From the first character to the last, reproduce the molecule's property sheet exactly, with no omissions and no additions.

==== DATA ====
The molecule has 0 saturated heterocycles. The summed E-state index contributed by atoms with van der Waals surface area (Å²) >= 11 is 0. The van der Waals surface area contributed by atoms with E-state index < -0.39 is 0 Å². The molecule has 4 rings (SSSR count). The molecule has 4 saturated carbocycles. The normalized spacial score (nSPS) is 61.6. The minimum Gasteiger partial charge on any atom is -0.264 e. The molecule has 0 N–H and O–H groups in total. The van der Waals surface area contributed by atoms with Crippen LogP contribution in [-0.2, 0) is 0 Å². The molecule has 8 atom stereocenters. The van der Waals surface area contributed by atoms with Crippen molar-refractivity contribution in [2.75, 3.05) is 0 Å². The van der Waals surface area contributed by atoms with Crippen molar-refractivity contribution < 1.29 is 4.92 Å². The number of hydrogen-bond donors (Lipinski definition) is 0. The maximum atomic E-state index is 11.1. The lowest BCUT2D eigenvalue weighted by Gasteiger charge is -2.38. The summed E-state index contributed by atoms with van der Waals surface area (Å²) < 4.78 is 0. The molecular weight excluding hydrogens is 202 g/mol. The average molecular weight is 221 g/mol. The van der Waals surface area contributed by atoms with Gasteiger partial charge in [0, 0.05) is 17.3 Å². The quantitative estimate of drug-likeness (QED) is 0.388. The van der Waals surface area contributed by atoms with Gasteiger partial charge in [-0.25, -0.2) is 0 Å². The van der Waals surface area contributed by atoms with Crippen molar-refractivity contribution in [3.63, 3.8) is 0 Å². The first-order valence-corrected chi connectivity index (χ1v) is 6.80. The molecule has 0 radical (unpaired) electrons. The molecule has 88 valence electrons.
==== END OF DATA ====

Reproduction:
The molecule has 0 saturated heterocycles. The summed E-state index contributed by atoms with van der Waals surface area (Å²) >= 11 is 0. The van der Waals surface area contributed by atoms with E-state index < -0.39 is 0 Å². The molecule has 4 rings (SSSR count). The molecule has 4 saturated carbocycles. The normalized spacial score (nSPS) is 61.6. The minimum Gasteiger partial charge on any atom is -0.264 e. The molecule has 0 N–H and O–H groups in total. The van der Waals surface area contributed by atoms with Crippen LogP contribution in [-0.2, 0) is 0 Å². The molecule has 8 atom stereocenters. The van der Waals surface area contributed by atoms with Crippen molar-refractivity contribution in [2.75, 3.05) is 0 Å². The van der Waals surface area contributed by atoms with Crippen molar-refractivity contribution < 1.29 is 4.92 Å². The number of hydrogen-bond donors (Lipinski definition) is 0. The maximum atomic E-state index is 11.1. The lowest BCUT2D eigenvalue weighted by Gasteiger charge is -2.38. The summed E-state index contributed by atoms with van der Waals surface area (Å²) < 4.78 is 0. The molecular weight excluding hydrogens is 202 g/mol. The average molecular weight is 221 g/mol. The van der Waals surface area contributed by atoms with Gasteiger partial charge in [0, 0.05) is 17.3 Å². The quantitative estimate of drug-likeness (QED) is 0.388. The van der Waals surface area contributed by atoms with Gasteiger partial charge in [-0.25, -0.2) is 0 Å². The van der Waals surface area contributed by atoms with Crippen molar-refractivity contribution in [3.63, 3.8) is 0 Å². The first-order valence-corrected chi connectivity index (χ1v) is 6.80. The molecule has 0 radical (unpaired) electrons. The molecule has 88 valence electrons.